'World Blues' tour will invade Logan
Published: Monday, October 14, 2013
Updated: Monday, October 14, 2013 23:10
A blues music concert tour celebrating the global influence of blues music will stop for showings in Logan’s Ellen Eccles Theatre Tuesday and Wednesday this week.
World Blues, with headlining act by multi-Grammy Award winner Taj Mahal and with supporting acts by South African guitarist and vocalist Vusi Mahlasela and Fredericks Brown, a R&B group featuring Mahal’s daughter, Deva Mahal, will begin at 7:30 p.m. each night.
Amanda Castillo, the program director at the Cache Valley Center for the Arts, which booked the World Blues performance, said the tour is the first time these artists have all shared the same stage.
“Vusi has recorded with Taj Mahal in the past,” Castillo said, “They wanted to bring together a couple different components of the world-blues arena. They put together this tour to celebrate blues and bring it to the stage.”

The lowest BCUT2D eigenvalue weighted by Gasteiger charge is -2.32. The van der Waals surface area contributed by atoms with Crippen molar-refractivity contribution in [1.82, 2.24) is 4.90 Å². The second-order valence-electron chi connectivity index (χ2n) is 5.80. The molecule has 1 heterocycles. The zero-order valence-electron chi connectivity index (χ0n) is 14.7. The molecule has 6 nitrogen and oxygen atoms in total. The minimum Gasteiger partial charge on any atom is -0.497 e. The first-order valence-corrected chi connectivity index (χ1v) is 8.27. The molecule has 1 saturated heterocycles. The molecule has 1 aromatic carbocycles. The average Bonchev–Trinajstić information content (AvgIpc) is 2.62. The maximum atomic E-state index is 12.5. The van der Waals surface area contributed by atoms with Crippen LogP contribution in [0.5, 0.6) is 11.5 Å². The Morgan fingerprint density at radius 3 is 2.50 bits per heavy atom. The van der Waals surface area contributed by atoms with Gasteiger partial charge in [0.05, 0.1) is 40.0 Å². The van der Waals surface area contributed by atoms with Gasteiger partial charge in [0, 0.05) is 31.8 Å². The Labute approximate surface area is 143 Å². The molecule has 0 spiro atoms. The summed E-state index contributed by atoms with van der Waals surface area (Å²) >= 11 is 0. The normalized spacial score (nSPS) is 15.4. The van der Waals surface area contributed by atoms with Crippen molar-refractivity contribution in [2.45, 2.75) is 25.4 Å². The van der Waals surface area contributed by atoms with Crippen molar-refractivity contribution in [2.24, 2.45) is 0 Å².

Castillo said the performers, who are natives of various countries around the world including South Africa, the U.S. and New Zealand, can together accomplish a blend of musical skills, creating a culturally diverse performance.
“It’s going to be a great kind of trio of three totally different sounds from very different places,” Castillo said.
This diversity and variety will be displayed as the the artists take the stage to perform both individually and together as a larger group.
Mahal, who will be accompanied by his band, the Taj Mahal Trio, has been influential to blues music throughout the world over the course of his five-decade-long career, Castillo said. Inspiration for Mahal’s music has been a culmination of musical influence from West Africa, the Caribbean, Latin America, Europe, India and the Hawaiian islands, she said.
Castillo said she has heard requests from the community to have a performance by Mahal in the area for some time. The Logan performance is the only stop in Utah on the World Blues tour.
In accompaniment to Mahal’s performance, Castillo said Mahlasela’s music, which has been greatly influenced by his upbringing in South Africa during Apartheid, is filled with powerful messages delivered by a skilled musician.